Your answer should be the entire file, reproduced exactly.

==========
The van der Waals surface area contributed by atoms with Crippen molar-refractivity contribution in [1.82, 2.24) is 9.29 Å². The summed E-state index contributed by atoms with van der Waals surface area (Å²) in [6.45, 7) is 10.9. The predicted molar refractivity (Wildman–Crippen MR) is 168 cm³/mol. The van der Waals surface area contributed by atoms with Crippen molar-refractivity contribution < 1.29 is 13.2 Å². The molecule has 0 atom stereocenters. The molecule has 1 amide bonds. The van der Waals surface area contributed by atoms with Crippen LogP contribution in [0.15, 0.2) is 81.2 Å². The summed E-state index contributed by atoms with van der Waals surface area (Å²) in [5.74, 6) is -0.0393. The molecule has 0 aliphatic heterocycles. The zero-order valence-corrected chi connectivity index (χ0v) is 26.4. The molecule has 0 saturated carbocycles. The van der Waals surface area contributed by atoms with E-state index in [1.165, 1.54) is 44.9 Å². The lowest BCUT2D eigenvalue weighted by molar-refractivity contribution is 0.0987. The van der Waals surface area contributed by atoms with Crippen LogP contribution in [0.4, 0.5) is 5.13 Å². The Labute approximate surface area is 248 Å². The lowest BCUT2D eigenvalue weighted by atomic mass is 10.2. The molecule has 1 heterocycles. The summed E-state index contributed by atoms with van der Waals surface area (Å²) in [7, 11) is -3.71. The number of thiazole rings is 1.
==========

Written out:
The van der Waals surface area contributed by atoms with Crippen molar-refractivity contribution in [1.82, 2.24) is 9.29 Å². The summed E-state index contributed by atoms with van der Waals surface area (Å²) in [6.45, 7) is 10.9. The predicted molar refractivity (Wildman–Crippen MR) is 168 cm³/mol. The van der Waals surface area contributed by atoms with Crippen molar-refractivity contribution < 1.29 is 13.2 Å². The molecule has 0 atom stereocenters. The molecule has 1 amide bonds. The van der Waals surface area contributed by atoms with Crippen LogP contribution in [0.15, 0.2) is 81.2 Å². The summed E-state index contributed by atoms with van der Waals surface area (Å²) in [5.74, 6) is -0.0393. The molecule has 0 aliphatic heterocycles. The zero-order valence-corrected chi connectivity index (χ0v) is 26.4. The molecule has 0 saturated carbocycles. The van der Waals surface area contributed by atoms with E-state index in [1.165, 1.54) is 44.9 Å². The lowest BCUT2D eigenvalue weighted by molar-refractivity contribution is 0.0987. The van der Waals surface area contributed by atoms with Crippen LogP contribution in [0.4, 0.5) is 5.13 Å². The Labute approximate surface area is 248 Å². The lowest BCUT2D eigenvalue weighted by atomic mass is 10.2. The molecule has 1 heterocycles. The summed E-state index contributed by atoms with van der Waals surface area (Å²) in [7, 11) is -3.71. The number of thiazole rings is 1.